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Technology enables pork producers to better understand the needs of animals

As a progressive, family-owned producer of high-quality pork, Dykhuis Farms wants its barns in southwest Michigan and northern Indiana to report what the animals need.

They’re achieving that goal by implementing technology that effectively monitors its more than 40 locations.


“Each of our grow-finish sites holds anywhere from 2,000 to 10,000 head,” says Joe Dykhuis. “There’s about one caretaker for every 8,000 pigs, and a single finishing manager overseeing around 60,000 head at any given point. That can be a lot to manage.”

Searching for real-time record keeping capabilities in its finishing system, Dykhuis Farms began deploying Farmera in 2019.

By tracking the critical connection points of inventory, feed, medication, and mortality, the producer can measure and figure out ways to improve and implement solutions, and then remeasure to see if they were successful.

“We believe good management and stewardship requires utilizing information,” Dykhuis says. “Rather than waiting for a folder full of papers to come from the finishing barns twice a year, we can capture what’s happening in real time electronically to better track animals. So far, we are getting our return on investment simply through reduction in record keeping.”

The digital platform can also positively impact a farm’s bottom line in other ways.

“Information like cough monitoring, air temperature, and humidity levels will be game changers because we weren’t able to track and quantify their impact on production before,” Dykhuis says.


In the past, they only worked with feed costs, death loss, and some cost-of-production information. They now have data points for productivity-impacting things that they can measure against outcomes. “We can then determine their impact and ultimately implement mitigation strategies for optimal performance a higher percentage of the time,” he says.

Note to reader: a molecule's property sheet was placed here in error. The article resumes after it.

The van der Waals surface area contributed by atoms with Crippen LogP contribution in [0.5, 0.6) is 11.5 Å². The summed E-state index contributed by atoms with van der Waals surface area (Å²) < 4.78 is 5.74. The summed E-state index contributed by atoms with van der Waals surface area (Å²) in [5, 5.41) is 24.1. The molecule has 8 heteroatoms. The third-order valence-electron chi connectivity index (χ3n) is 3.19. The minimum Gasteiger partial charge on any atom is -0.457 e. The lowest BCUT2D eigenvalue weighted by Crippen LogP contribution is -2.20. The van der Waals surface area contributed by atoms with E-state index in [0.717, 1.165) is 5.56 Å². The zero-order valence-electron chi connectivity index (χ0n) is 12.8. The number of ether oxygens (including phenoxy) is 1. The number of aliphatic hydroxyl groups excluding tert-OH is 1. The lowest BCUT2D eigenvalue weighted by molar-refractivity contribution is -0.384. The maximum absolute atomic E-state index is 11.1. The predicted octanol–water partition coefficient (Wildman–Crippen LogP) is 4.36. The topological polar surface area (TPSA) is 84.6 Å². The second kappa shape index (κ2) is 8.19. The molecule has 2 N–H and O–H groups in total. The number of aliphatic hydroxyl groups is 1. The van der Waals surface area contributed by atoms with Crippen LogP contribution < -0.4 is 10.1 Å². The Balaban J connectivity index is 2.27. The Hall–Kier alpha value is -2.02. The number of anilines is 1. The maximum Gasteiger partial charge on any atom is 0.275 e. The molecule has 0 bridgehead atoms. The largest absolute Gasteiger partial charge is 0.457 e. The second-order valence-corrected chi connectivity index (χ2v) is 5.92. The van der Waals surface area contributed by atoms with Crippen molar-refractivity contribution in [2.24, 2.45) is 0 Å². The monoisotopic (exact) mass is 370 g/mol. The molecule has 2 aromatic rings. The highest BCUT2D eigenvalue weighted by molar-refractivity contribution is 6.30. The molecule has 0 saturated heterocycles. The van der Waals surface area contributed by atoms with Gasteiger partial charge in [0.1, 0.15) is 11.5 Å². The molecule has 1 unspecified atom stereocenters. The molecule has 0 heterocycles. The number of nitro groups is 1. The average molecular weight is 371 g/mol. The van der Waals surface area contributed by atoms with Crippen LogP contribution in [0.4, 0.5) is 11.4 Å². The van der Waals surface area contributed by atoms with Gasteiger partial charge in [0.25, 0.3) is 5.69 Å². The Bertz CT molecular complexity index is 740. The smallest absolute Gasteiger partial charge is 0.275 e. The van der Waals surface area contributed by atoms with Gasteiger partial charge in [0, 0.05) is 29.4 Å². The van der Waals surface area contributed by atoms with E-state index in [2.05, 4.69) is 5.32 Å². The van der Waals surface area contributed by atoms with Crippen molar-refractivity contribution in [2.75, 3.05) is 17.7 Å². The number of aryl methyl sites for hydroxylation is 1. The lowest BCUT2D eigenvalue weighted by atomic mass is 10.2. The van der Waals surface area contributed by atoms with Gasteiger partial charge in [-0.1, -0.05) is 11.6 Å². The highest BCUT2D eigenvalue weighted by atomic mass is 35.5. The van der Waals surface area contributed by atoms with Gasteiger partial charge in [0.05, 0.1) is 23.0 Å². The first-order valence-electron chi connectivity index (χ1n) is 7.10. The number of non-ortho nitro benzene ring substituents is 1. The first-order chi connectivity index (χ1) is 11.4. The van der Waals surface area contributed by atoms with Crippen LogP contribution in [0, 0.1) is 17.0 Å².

The platform is also a management tool for managers and enables caregivers to connect to a bigger picture of what they’re a part of. “We want our finishing staff to be able to make decisions with information,” he says. “Farmera is so powerful to someone who’s overseeing 50,000 to 70,000 pigs on 20 different sites. You can draw so much information and context around one barn for one caretaker, so they can start to better visualize what’s happening.”

That visualization leads to transparency, an important criterion for a healthy culture.

“Farmera provides transparency, which illuminates issues quicker,” Dykhuis says.

“Because we’re no longer dealing with siloed information, it also brings more people into the fold to contribute to the conversation. Farmera gives us a framework everyone can see, allowing you to zoom in and zoom out to gain a narrow or wide perspective. The immediate feedback provides immediate value.”

An operation that once felt it was behind in finishing performance from a growth standpoint and late-term death loss is solving more problems than ever, as the barns reveal what they need.

“Our sow farms were mycoplasma positive, and we routinely had PRRS in our system as well. When we utilized Farmera, it became obvious,” Dykhuis says. “The live information with health data tightly tied to the production information was a significant contributing factor in us pulling the trigger last year on implementing mycoplasma eliminations in our sow farms. We’re seeing tremendous improvement in finishing performance this year due to that.

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